Both defence lawyers also emphasized to the jury the blood alcohol levels in the two hunters. Sansom’s was 2.9 times the legal driving limit while Cardinal’s was 1.7 times higher.

Beresh argued that Roger set out to simply talk to Sansom and Cardinal that night. He also said that the police were too far away to quickly respond to the situation that unravelled in the rural area.

Beresh said that Sansom and Cardinal escalated the interaction toward violence when Sansom approached Roger’s truck and smashed out the passenger side window with his fist before attacking Joseph.

Rudiak also argued that right when Roger pulled his truck in front of Sansom’s that night, and Sansom began walking towards it, Roger attempted to back into Sansom before getting his truck stuck in a ditch. The defence has argued that this wasn’t Roger’s intent — he was simply trying to back up and leave.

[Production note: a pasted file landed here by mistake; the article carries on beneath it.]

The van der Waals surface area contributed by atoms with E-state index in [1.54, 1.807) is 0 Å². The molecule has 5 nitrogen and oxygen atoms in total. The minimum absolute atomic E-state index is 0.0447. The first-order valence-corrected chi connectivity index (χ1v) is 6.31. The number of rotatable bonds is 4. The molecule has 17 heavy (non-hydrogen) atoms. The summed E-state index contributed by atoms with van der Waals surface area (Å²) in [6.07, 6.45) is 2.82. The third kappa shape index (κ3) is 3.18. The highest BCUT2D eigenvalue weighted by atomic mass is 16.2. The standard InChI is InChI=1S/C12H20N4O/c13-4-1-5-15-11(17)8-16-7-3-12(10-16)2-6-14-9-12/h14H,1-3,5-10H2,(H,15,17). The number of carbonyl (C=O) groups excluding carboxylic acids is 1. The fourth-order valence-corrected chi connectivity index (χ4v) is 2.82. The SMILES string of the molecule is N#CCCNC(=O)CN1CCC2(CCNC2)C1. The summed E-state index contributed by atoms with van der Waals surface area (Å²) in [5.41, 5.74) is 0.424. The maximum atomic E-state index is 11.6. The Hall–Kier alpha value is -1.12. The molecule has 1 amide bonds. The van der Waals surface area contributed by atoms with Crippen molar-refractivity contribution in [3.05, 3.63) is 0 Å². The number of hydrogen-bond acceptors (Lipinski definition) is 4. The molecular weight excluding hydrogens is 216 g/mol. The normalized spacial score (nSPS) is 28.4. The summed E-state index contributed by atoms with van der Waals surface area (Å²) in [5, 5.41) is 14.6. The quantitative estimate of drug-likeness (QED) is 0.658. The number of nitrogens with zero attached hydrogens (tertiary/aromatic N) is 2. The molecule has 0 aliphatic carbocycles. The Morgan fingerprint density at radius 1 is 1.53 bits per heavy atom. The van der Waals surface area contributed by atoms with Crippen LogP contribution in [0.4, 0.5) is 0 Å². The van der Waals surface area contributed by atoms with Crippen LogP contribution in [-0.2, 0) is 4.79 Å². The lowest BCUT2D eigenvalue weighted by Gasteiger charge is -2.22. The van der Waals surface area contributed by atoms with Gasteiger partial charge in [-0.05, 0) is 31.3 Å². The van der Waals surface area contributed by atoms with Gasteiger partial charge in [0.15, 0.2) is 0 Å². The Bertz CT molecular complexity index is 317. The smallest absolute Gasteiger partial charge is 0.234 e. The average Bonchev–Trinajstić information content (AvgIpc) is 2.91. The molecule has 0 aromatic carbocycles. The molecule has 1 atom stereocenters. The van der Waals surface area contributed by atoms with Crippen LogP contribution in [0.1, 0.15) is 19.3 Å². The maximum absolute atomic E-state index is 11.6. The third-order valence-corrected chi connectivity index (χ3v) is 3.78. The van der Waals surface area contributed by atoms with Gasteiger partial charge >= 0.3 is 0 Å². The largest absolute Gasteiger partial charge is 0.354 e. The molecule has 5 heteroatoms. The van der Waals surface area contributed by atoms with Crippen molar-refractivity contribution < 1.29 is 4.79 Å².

Still, argued Beresh, Anthony Bilodeau acted in self-defence that night and didn’t bring his gun with an intent to kill — he simply wanted it for protection. When he heard over the phone the smashing of the window and the words of his brother, he felt as though they were having their lives threatened and he felt scared.

“We don’t make any bones about it,” Beresh told the jury. “Had Anthony not arrived, Roger and Joseph Bilodeau would not have survived that night.”

Justice Eric Macklin, during his instructions to the jury, said that both men were facing two counts of second-degree murder. Both deaths must be considered separately, he said.

Macklin said the jury could find the two Bilodeau men guilty of manslaughter, second-degree murder, or acquit them.